Since Genesis 2.0, new child themes use HTML5 markup. The differences in HTML5 themes include semantic elements, Schema.org microdata (helps for SEO) and semantic hook names. Old child themes were not automatically updated, but new ones must declare theme support to use HTML5 markup.
To do so, the only code you need to your child theme functions is the following:
html5 theme support is also recognized by the WordPress core, having been supported since version 3.6 to enable HTML5 markup for comments, the comment form and the search form, and since version 3.9 to enable HTML5 markup for galleries and captioned images. You can include as many or as few of these five elements in your declaration of theme support, and HTML5 will be turned on only for the ones you include.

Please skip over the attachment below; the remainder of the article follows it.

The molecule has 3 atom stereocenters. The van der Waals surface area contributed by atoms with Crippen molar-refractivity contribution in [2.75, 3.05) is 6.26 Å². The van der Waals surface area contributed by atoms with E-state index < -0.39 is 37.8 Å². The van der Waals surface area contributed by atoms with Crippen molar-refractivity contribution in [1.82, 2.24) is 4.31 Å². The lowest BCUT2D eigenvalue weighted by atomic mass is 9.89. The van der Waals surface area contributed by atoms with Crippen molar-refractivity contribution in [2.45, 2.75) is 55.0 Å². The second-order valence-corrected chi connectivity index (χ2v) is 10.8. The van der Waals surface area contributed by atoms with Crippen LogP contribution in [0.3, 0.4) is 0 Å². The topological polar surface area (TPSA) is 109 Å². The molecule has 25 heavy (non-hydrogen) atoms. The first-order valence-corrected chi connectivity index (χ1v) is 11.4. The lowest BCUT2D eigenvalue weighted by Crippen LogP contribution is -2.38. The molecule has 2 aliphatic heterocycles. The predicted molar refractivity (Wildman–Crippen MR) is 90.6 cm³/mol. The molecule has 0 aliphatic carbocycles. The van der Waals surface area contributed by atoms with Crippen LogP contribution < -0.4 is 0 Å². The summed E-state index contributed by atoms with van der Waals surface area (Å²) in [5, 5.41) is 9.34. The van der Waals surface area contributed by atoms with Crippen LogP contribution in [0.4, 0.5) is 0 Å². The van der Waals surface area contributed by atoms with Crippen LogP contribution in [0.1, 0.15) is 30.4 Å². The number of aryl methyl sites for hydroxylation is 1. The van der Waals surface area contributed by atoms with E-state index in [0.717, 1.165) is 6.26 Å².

Genesis only requires the inclusion of
'html5' while the additional arguments are optional. However, due to backward compatibility, supporting
'html5' without specifying additional arguments will automatically support HTML5 markup for comments, the comment form and the search form (but not galleries and captioned images).
Turning on HTML5 theme support changes class names that your stylesheet may be referencing, and hook names that you may be inserting custom content onto. Although HTML5 support is absolutely recommended for new themes, it’s not recommended that you add HTML5 support to an existing XHTML theme unless you’re prepared to carefully update each class name and hook name in your theme.
The theme support
html5 has been included since version 2.0.0.
The theme support
html5 is located in lib/functions/general.php.
- How to Check if the Child Theme is HTML5 or XHTML with Genesis
- How to Make an Accessible Child Theme with Genesis
- How to Check if the Child Theme is Accessible with Genesis
Relevant tutorials from the Genesis community.